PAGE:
Hastings Street was the place to be on steamy summer nights in the U.S. city of Detroit many decades ago.
Blues and jazz pulsed from hot spots such as the Cotton Club and Club 666, as young black doctors, clerks and assembly line workers shared crowded sidewalks.
It was the heart of Detroit's Paradise Valley, an area that defined the Michigan city's black culture, arts and music until many of the businesses and homes were demolished beginning in the 1950s in the name of economic development.
In an effort to recapture the excitement and thriving business climate of the old district, a small enclave of shops and buildings in a northeast corner of downtown will be designated the new Paradise Valley.
City leaders hope to attract music clubs, galleries and other vendors tapping into Detroit's black art and cultural heritage.
Art dealer George N'Namdi, who has a temporary gallery in the area, predicts it will be a magnet for tourists of all colors.
"Having an area where African American culture is happening doesn't mean it has to cater solely to African American people," N'Namdi said. "There is the jazz, techno, Motown, and people have been collecting art here for a number of years."
While officials have not decided if the area actually would be named "Paradise Valley," they are confident it will join the newly opened Asian Village marketplace and established Greektown district in embracing and showcasing the city's various cultures.
Greektown has been a drawing point to downtown for years with its collection of Greek-themed restaurants and shops. Asian Village is an 18,000-square-foot (1,700-square-meter) mix of restaurants, shopping and entertainment along Detroit's riverfront.
"We promote downtown as a multicultural destination and its amazing various pockets of ethnicity," said Detroit Metro Convention and Visitors Bureau spokeswoman Renee Monforton.
Designers of the new Paradise Valley can borrow from the original, which hosted musicians including Charlie Parker, Lionel Hampton and B.B. King.
"All classes of people were attracted to Paradise Valley," said 73-year-old Jimmy Crawford, a drummer. "Hastings carried all kinds of nightlife, and the businesses were owned by blacks."
The new Paradise Valley is not the first attempt by city officials to capitalize on Detroit's black heritage. A few years ago, a few city council members supported a plan to create an all-black business district with taxpayer money called "African Town." It was scrapped after protests.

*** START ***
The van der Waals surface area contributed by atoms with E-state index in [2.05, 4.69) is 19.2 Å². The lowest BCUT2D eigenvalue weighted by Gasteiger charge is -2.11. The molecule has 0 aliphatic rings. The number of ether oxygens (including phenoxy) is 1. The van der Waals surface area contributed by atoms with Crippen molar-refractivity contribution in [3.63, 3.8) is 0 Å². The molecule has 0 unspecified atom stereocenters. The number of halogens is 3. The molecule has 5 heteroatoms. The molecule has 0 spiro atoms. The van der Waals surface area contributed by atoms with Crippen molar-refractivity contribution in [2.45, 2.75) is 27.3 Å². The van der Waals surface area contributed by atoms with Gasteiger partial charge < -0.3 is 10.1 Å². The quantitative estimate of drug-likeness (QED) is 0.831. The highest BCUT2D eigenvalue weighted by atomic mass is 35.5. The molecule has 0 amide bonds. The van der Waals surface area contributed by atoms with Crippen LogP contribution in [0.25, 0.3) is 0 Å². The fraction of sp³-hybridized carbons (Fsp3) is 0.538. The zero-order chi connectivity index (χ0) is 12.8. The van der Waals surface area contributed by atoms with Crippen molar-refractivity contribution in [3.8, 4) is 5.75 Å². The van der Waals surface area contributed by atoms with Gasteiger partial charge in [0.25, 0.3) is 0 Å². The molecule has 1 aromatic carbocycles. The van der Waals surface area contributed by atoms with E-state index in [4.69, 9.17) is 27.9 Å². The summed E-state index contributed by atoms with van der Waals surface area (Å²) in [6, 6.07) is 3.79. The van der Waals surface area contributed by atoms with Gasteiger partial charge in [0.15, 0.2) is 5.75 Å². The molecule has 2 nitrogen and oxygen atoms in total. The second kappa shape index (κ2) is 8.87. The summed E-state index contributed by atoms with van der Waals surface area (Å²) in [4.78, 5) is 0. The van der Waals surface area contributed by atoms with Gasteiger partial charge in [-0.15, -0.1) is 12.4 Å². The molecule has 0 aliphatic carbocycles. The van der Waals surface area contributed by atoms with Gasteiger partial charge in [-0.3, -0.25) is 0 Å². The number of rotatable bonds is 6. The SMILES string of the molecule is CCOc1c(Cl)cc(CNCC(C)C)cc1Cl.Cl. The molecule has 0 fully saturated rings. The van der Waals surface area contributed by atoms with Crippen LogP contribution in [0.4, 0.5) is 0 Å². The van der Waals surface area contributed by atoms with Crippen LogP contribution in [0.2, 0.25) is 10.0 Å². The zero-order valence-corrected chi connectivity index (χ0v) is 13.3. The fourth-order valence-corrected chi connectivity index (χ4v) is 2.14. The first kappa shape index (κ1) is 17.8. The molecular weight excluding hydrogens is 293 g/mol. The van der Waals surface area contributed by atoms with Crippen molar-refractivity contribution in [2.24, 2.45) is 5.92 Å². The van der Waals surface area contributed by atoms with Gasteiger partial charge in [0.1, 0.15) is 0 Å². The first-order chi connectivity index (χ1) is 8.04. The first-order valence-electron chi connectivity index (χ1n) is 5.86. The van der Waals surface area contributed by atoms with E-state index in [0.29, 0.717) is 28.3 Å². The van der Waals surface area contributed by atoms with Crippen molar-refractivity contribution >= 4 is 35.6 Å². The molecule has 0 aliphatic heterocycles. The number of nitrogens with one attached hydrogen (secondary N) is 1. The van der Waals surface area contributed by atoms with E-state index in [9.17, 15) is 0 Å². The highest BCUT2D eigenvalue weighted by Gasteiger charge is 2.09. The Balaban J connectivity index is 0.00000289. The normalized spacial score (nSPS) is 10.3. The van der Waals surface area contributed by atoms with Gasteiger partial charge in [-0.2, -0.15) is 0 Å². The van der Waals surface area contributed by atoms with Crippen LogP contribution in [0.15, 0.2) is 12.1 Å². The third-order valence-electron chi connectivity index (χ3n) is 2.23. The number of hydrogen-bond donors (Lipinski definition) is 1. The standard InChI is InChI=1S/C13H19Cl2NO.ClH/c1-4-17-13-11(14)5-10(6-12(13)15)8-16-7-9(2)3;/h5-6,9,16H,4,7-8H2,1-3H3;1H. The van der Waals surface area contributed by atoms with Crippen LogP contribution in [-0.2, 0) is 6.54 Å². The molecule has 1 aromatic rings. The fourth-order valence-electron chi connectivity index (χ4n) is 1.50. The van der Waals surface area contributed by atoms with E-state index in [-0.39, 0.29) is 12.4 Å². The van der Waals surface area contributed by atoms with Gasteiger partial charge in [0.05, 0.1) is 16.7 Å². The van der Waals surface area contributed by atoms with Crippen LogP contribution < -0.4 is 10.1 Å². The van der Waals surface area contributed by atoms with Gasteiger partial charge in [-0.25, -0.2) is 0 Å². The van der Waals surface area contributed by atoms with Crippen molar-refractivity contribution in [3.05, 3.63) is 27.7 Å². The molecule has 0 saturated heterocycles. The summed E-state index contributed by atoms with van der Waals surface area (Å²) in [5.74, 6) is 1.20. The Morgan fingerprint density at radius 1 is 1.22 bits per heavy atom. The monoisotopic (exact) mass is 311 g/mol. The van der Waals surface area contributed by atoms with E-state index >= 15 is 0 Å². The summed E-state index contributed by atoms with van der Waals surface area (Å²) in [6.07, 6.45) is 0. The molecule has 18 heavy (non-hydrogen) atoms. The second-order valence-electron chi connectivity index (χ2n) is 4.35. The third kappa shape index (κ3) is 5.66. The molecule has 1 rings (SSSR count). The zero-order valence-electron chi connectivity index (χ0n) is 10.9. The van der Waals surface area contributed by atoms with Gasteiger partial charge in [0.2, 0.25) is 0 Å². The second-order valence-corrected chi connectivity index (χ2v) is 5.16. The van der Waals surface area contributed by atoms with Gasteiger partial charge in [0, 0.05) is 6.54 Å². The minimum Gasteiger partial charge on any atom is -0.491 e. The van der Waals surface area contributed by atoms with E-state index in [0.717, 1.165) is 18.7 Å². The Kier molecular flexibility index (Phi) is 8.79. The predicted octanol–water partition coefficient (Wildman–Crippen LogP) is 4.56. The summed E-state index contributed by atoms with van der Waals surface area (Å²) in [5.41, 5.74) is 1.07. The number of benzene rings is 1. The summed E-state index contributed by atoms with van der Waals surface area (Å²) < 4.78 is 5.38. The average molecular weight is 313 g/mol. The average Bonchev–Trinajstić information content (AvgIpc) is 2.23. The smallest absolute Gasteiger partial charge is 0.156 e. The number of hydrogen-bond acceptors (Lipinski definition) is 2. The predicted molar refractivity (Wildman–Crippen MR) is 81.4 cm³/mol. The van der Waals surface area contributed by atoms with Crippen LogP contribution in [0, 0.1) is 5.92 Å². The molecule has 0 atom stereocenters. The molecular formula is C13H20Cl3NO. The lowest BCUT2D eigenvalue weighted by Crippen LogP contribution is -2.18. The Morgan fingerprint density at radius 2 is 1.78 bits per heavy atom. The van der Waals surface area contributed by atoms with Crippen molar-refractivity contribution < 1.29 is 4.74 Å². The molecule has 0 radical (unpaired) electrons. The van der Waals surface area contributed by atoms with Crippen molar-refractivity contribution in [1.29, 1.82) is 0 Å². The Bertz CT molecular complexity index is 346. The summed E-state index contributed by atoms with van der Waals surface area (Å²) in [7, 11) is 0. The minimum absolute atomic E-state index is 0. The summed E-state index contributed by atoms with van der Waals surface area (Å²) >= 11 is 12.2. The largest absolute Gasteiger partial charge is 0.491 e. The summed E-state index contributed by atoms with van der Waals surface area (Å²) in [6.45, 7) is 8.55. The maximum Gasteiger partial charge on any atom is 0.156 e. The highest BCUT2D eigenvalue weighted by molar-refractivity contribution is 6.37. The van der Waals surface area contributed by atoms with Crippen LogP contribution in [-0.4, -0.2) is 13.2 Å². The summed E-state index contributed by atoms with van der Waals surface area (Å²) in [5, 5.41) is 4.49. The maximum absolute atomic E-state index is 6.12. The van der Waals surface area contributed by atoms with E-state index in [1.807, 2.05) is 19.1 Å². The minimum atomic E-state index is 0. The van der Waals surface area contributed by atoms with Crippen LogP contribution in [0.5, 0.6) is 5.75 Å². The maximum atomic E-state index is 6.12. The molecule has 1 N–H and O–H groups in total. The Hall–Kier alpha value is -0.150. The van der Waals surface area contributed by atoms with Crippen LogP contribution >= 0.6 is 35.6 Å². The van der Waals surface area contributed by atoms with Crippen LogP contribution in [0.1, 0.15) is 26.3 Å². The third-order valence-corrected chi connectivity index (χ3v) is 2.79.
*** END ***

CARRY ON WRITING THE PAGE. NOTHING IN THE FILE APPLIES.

The new Paradise Valley will share an area with Harmonie Park, which celebrates Detroit's German culture with old-world style restaurants, art galleries and coffee shops. Designers tout the area's "walkability" and access to theaters, the Opera House and Music Hall.
Harmonie Park also attracts visitors before and after sporting events at Comerica Park, where the Detroit Tigers play, and at Ford Field, home to the Detroit Lions.
Designers from the University of Detroit-Mercy, which was brought into the project by the Detroit Economic Growth Corp., envision Paradise Valley as intimate and appealing.
"We're talking smaller galleries, clubs and restaurants. The focus will be entertainment," said Dan Pitera, executive director of the Detroit Collaborative Design Center at the University of Detroit-Mercy, who expects a final design by the end of October.
Detroit's Downtown Development Authority approved US$10 million (EUR7.3 million) for the district, which includes the hiring of the design team.
The designers are looking at the current layout of Harmonie Park to see how it can be improved with park and plaza space, sidewalk changes and other streetscape makeovers. They are expected to recommend the best possible uses for four city-owned buildings and two vacant lots in Harmonie Park.
"We certainly can't recreate the past. The conditions that created Paradise Valley aren't the same," said Detroit Economic Growth Corp. project management director Malik Goodwin. "We're trying to celebrate it by redesigning it, making it a commercial enterprise."
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